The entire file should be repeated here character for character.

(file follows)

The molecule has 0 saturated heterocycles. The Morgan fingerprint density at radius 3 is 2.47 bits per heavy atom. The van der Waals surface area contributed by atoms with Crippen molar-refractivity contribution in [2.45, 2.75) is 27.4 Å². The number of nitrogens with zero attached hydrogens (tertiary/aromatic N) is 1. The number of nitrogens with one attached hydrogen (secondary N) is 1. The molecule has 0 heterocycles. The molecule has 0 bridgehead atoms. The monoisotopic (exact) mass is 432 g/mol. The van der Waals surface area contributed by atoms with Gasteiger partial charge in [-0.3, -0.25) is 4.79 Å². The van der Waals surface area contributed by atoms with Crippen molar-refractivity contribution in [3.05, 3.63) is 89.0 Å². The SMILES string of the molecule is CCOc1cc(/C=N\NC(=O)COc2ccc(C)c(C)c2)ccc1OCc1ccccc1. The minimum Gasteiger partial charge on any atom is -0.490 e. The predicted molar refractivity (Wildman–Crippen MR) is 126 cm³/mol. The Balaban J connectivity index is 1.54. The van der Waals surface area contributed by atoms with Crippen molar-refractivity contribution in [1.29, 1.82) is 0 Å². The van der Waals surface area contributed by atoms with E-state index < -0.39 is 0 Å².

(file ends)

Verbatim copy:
The molecule has 0 saturated heterocycles. The Morgan fingerprint density at radius 3 is 2.47 bits per heavy atom. The van der Waals surface area contributed by atoms with Crippen molar-refractivity contribution in [2.45, 2.75) is 27.4 Å². The number of nitrogens with zero attached hydrogens (tertiary/aromatic N) is 1. The number of nitrogens with one attached hydrogen (secondary N) is 1. The molecule has 0 heterocycles. The molecule has 0 bridgehead atoms. The monoisotopic (exact) mass is 432 g/mol. The van der Waals surface area contributed by atoms with Gasteiger partial charge in [-0.3, -0.25) is 4.79 Å². The van der Waals surface area contributed by atoms with Crippen molar-refractivity contribution in [3.05, 3.63) is 89.0 Å². The SMILES string of the molecule is CCOc1cc(/C=N\NC(=O)COc2ccc(C)c(C)c2)ccc1OCc1ccccc1. The minimum Gasteiger partial charge on any atom is -0.490 e. The predicted molar refractivity (Wildman–Crippen MR) is 126 cm³/mol. The Balaban J connectivity index is 1.54. The van der Waals surface area contributed by atoms with Crippen molar-refractivity contribution in [1.29, 1.82) is 0 Å². The van der Waals surface area contributed by atoms with E-state index < -0.39 is 0 Å².